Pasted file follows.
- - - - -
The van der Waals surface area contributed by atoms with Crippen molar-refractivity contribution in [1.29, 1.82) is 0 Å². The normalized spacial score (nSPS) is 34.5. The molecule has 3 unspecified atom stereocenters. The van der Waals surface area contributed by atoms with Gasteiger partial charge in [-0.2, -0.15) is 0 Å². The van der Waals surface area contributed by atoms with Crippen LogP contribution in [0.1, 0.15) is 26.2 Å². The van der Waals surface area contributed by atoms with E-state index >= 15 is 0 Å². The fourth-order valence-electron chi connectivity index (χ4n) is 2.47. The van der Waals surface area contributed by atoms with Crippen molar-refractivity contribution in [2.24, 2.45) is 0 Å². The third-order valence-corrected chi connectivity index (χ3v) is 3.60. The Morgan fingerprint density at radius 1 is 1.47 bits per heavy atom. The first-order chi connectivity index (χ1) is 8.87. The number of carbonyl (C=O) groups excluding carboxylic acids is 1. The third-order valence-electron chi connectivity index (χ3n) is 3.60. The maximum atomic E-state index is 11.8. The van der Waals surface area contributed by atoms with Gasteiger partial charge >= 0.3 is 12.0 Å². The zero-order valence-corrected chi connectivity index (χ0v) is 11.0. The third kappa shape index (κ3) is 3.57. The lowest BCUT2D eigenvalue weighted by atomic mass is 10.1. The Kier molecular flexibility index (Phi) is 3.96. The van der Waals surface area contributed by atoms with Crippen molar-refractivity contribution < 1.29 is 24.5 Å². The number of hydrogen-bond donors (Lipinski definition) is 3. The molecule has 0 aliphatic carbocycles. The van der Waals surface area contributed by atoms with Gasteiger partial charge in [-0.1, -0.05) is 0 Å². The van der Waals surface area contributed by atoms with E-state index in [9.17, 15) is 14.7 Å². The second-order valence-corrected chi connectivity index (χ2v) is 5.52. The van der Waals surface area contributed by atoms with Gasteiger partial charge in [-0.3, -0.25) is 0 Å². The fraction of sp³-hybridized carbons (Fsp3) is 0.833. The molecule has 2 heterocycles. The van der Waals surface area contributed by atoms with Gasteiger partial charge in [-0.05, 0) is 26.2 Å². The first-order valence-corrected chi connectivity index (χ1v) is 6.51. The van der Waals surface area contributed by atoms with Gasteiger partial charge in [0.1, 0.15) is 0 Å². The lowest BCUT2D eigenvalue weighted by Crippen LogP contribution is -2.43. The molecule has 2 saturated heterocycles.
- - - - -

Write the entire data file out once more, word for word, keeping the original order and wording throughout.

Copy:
The van der Waals surface area contributed by atoms with Crippen molar-refractivity contribution in [1.29, 1.82) is 0 Å². The normalized spacial score (nSPS) is 34.5. The molecule has 3 unspecified atom stereocenters. The van der Waals surface area contributed by atoms with Gasteiger partial charge in [-0.2, -0.15) is 0 Å². The van der Waals surface area contributed by atoms with Crippen LogP contribution in [0.1, 0.15) is 26.2 Å². The van der Waals surface area contributed by atoms with E-state index >= 15 is 0 Å². The fourth-order valence-electron chi connectivity index (χ4n) is 2.47. The van der Waals surface area contributed by atoms with Crippen molar-refractivity contribution in [2.24, 2.45) is 0 Å². The third-order valence-corrected chi connectivity index (χ3v) is 3.60. The Morgan fingerprint density at radius 1 is 1.47 bits per heavy atom. The first-order chi connectivity index (χ1) is 8.87. The number of carbonyl (C=O) groups excluding carboxylic acids is 1. The third-order valence-electron chi connectivity index (χ3n) is 3.60. The maximum atomic E-state index is 11.8. The van der Waals surface area contributed by atoms with Gasteiger partial charge >= 0.3 is 12.0 Å². The zero-order valence-corrected chi connectivity index (χ0v) is 11.0. The third kappa shape index (κ3) is 3.57. The lowest BCUT2D eigenvalue weighted by atomic mass is 10.1. The Kier molecular flexibility index (Phi) is 3.96. The van der Waals surface area contributed by atoms with Crippen molar-refractivity contribution < 1.29 is 24.5 Å². The number of hydrogen-bond donors (Lipinski definition) is 3. The molecule has 0 aliphatic carbocycles. The van der Waals surface area contributed by atoms with Gasteiger partial charge in [-0.1, -0.05) is 0 Å². The van der Waals surface area contributed by atoms with E-state index in [9.17, 15) is 14.7 Å². The second-order valence-corrected chi connectivity index (χ2v) is 5.52. The van der Waals surface area contributed by atoms with Gasteiger partial charge in [-0.3, -0.25) is 0 Å². The fraction of sp³-hybridized carbons (Fsp3) is 0.833. The molecule has 2 heterocycles. The van der Waals surface area contributed by atoms with Gasteiger partial charge in [-0.05, 0) is 26.2 Å². The first-order valence-corrected chi connectivity index (χ1v) is 6.51. The van der Waals surface area contributed by atoms with Gasteiger partial charge in [0.1, 0.15) is 0 Å². The lowest BCUT2D eigenvalue weighted by Crippen LogP contribution is -2.43. The molecule has 2 saturated heterocycles.